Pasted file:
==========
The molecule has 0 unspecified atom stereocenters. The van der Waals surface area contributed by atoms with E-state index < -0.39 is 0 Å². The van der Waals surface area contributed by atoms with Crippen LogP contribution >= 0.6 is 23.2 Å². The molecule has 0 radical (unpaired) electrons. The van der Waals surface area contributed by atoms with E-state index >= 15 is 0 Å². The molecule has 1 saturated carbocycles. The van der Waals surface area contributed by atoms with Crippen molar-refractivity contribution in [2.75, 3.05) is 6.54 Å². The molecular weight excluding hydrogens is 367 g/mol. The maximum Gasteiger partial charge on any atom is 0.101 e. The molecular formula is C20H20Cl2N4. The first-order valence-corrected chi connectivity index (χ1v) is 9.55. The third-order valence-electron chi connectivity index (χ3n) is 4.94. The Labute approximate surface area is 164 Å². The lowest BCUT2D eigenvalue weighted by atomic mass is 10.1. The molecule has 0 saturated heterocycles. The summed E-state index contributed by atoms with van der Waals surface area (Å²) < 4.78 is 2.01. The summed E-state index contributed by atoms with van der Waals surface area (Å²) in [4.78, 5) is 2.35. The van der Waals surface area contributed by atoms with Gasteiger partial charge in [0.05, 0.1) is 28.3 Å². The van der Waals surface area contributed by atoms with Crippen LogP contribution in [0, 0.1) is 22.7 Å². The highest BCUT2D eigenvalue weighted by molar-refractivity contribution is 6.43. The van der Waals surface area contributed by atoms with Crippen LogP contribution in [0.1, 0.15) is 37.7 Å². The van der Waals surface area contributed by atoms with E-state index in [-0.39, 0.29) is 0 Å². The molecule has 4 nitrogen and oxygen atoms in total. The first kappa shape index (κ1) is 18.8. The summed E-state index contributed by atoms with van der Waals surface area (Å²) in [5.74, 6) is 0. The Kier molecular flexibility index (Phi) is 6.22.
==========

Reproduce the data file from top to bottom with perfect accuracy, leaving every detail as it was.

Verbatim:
The molecule has 0 unspecified atom stereocenters. The van der Waals surface area contributed by atoms with E-state index < -0.39 is 0 Å². The van der Waals surface area contributed by atoms with Crippen LogP contribution >= 0.6 is 23.2 Å². The molecule has 0 radical (unpaired) electrons. The van der Waals surface area contributed by atoms with E-state index >= 15 is 0 Å². The molecule has 1 saturated carbocycles. The van der Waals surface area contributed by atoms with Crippen molar-refractivity contribution in [2.75, 3.05) is 6.54 Å². The molecular weight excluding hydrogens is 367 g/mol. The maximum Gasteiger partial charge on any atom is 0.101 e. The molecular formula is C20H20Cl2N4. The first-order valence-corrected chi connectivity index (χ1v) is 9.55. The third-order valence-electron chi connectivity index (χ3n) is 4.94. The Labute approximate surface area is 164 Å². The lowest BCUT2D eigenvalue weighted by atomic mass is 10.1. The molecule has 0 saturated heterocycles. The summed E-state index contributed by atoms with van der Waals surface area (Å²) < 4.78 is 2.01. The summed E-state index contributed by atoms with van der Waals surface area (Å²) in [4.78, 5) is 2.35. The van der Waals surface area contributed by atoms with Gasteiger partial charge in [0.05, 0.1) is 28.3 Å². The van der Waals surface area contributed by atoms with Crippen LogP contribution in [0, 0.1) is 22.7 Å². The highest BCUT2D eigenvalue weighted by molar-refractivity contribution is 6.43. The van der Waals surface area contributed by atoms with Crippen LogP contribution in [0.1, 0.15) is 37.7 Å². The van der Waals surface area contributed by atoms with E-state index in [-0.39, 0.29) is 0 Å². The molecule has 4 nitrogen and oxygen atoms in total. The first kappa shape index (κ1) is 18.8. The summed E-state index contributed by atoms with van der Waals surface area (Å²) in [5.74, 6) is 0. The Kier molecular flexibility index (Phi) is 6.22.